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More Method Resolution Order Questions (and WALKMETH and WALKCLASS)

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Stevan Little
July 16, 2005 17:42
More Method Resolution Order Questions (and WALKMETH and WALKCLASS)
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I have been reading up on method resolution orders and class precedence 
lists and all sort of meta-model esoteria. Which brings me to ask 
myself, "How should all this be done in Perl 6?".

The current state of the prototype meta-model is that it only supports 
pre-order class traversal (like Perl 5). However we are not limited to 
this, the framework needed to support other traversal methods is now in 

Basically in order to implement submethods as described by Larry 
(having an implicit "next METHOD if $?SELF != $?CLASS" in front of it), 
I needed to implement a stateful dispatcher. This made it very easy to 
then implement WALKMETH and WALKCLASS, which the metamodel now uses for 
dispatching, and then to also make 'next METHOD' (implemented as 
next_METHOD() in the prototype).

So this brings me to some questions regarding various traversal methods 
listed in A12, they are:

     :canonical      # canonical dispatch order
     :ascendant      # most-derived first, like destruction order
     :descendant     # least-derived first, like construction order
     :preorder       # like Perl 5 dispatch
     :breadth        # like multimethod dispatch

My first question is, how is the dispatch order changed? I assume it is 
through the %opt argument in WALKMETH and WALKCLASS.

My second question is, who would really be changing this? Is this 
something Perl 6 will utilize internally? Will other things be 
implemented which require these different traversal orders? Basically,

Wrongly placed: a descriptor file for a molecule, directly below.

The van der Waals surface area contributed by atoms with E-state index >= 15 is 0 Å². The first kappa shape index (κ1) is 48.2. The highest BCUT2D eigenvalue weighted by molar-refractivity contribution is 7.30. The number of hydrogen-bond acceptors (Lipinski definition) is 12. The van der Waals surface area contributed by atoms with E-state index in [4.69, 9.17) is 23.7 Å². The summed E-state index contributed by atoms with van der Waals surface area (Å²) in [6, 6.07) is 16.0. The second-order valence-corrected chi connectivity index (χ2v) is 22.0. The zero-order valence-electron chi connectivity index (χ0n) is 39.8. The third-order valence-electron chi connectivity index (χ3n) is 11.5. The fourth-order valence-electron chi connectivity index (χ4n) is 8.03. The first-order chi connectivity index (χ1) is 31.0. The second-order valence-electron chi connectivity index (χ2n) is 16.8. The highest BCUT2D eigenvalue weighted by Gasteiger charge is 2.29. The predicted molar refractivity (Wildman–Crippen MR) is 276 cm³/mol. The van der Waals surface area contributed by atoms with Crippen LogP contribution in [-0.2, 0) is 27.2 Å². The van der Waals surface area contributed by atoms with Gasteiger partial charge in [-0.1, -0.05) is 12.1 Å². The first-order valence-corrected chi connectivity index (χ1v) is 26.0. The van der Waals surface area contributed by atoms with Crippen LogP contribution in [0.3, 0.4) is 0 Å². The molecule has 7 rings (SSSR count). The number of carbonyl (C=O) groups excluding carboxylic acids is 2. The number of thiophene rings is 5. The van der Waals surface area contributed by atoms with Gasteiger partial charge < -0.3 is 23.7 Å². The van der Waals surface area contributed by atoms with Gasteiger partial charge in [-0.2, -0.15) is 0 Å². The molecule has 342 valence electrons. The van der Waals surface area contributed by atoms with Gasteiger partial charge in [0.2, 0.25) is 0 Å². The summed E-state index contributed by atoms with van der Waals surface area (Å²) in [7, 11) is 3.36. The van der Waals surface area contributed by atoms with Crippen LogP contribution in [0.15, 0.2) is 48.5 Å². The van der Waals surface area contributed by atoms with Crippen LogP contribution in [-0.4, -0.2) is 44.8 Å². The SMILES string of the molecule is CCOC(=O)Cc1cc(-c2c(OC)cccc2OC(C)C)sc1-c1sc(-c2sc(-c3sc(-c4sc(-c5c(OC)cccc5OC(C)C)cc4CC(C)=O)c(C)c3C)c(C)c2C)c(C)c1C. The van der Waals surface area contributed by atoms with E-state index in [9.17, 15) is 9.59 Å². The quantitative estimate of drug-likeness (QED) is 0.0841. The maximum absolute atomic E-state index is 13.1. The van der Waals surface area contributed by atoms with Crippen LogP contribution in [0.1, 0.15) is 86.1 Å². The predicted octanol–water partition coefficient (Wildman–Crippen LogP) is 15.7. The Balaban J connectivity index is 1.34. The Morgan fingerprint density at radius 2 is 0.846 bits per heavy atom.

what good is having all these different traversal orders?

And lastly I have questions on each particular ordering.

- canonical

What would be considered the "canonical" method dispatch? I would 
assume it would mean the traditional Perl 5 style (pre-order).

- preorder

Is this not the canonical way in Perl?

- breadth

I can see the usefulness of this if you are going to handle your own 
WALKMETH, but wouldn't CALLONE, CALLALL handle this same behavior? Or 
maybe I am not understanding its usefulness.

- ascendant/descendant

These two are the tricky ones, especially with multiple inheritance. 
But thankfully there is much work already done on this subject, and all 
we need to do is pick the one we like and copy... uh *ahem* borrow ... 
it :)

So my question is this, given the following class layout:

     A      Least derived
    / \
   B   C
   |   |
   D   E
    \ /
     F      Most Derived

What is the method resolution order (for ascendant order)?

   F, D, E, B, C, A


   F, D, B, E, C, A

The first one would follow a "strict" most-derived order, but will 
probably not be what the user will expect. It also looks a lot like 
breadth first traversal.

The second one is what all the other "cool kids" seem to be doing. It 
is called "Monotonic Superclass Linearization" or "C3" and  it is what 
Guido and the boys are doing for Python 2.3. The original paper is on 
the language Dylan 
( and 
gives a pretty good explaination. And it is detailed again in this 
paper on python ( If you read both 
of these papers (even just skimming them) you will see that this 
approach makes a lot of sense. However it does impose some restrictions 
on funky MI class composition which we would need to deal with. 
Basically it should blow up in certain cases where the method cannot 
properly be resolved no matter what (the papers give several examples 
of this).

Personally I would go with the second one. It seems to "feel right" to 
me, and I like anything which blows up in the face of overwhelming 
ambiguity :)

I wonder too if we choose to use C3, then if that should not become the 
canonical way?



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